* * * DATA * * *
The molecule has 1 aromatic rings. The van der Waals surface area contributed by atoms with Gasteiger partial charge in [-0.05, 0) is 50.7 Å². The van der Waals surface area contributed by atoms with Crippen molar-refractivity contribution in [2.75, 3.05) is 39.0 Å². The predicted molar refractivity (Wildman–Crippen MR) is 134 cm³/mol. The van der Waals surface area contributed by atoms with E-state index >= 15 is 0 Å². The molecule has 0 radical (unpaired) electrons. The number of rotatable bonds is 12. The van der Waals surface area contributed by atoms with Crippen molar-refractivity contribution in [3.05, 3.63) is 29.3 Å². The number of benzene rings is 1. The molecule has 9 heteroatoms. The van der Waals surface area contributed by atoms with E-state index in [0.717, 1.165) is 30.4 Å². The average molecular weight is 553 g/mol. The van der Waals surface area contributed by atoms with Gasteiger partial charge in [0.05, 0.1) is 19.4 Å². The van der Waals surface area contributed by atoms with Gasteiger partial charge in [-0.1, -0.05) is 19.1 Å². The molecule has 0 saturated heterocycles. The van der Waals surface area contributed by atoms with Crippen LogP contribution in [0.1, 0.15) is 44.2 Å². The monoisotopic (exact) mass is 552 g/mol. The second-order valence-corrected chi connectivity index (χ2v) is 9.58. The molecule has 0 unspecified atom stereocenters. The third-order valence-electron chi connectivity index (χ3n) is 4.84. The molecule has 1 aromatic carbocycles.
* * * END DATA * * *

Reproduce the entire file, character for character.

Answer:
The molecule has 1 aromatic rings. The van der Waals surface area contributed by atoms with Gasteiger partial charge in [-0.05, 0) is 50.7 Å². The van der Waals surface area contributed by atoms with Crippen molar-refractivity contribution in [2.75, 3.05) is 39.0 Å². The predicted molar refractivity (Wildman–Crippen MR) is 134 cm³/mol. The van der Waals surface area contributed by atoms with E-state index >= 15 is 0 Å². The molecule has 0 radical (unpaired) electrons. The number of rotatable bonds is 12. The van der Waals surface area contributed by atoms with Crippen molar-refractivity contribution in [3.05, 3.63) is 29.3 Å². The number of benzene rings is 1. The molecule has 9 heteroatoms. The van der Waals surface area contributed by atoms with E-state index in [0.717, 1.165) is 30.4 Å². The average molecular weight is 553 g/mol. The van der Waals surface area contributed by atoms with Gasteiger partial charge in [0.05, 0.1) is 19.4 Å². The van der Waals surface area contributed by atoms with Gasteiger partial charge in [-0.1, -0.05) is 19.1 Å². The molecule has 0 saturated heterocycles. The van der Waals surface area contributed by atoms with Crippen LogP contribution in [0.1, 0.15) is 44.2 Å². The monoisotopic (exact) mass is 552 g/mol. The second-order valence-corrected chi connectivity index (χ2v) is 9.58. The molecule has 0 unspecified atom stereocenters. The third-order valence-electron chi connectivity index (χ3n) is 4.84. The molecule has 1 aromatic carbocycles.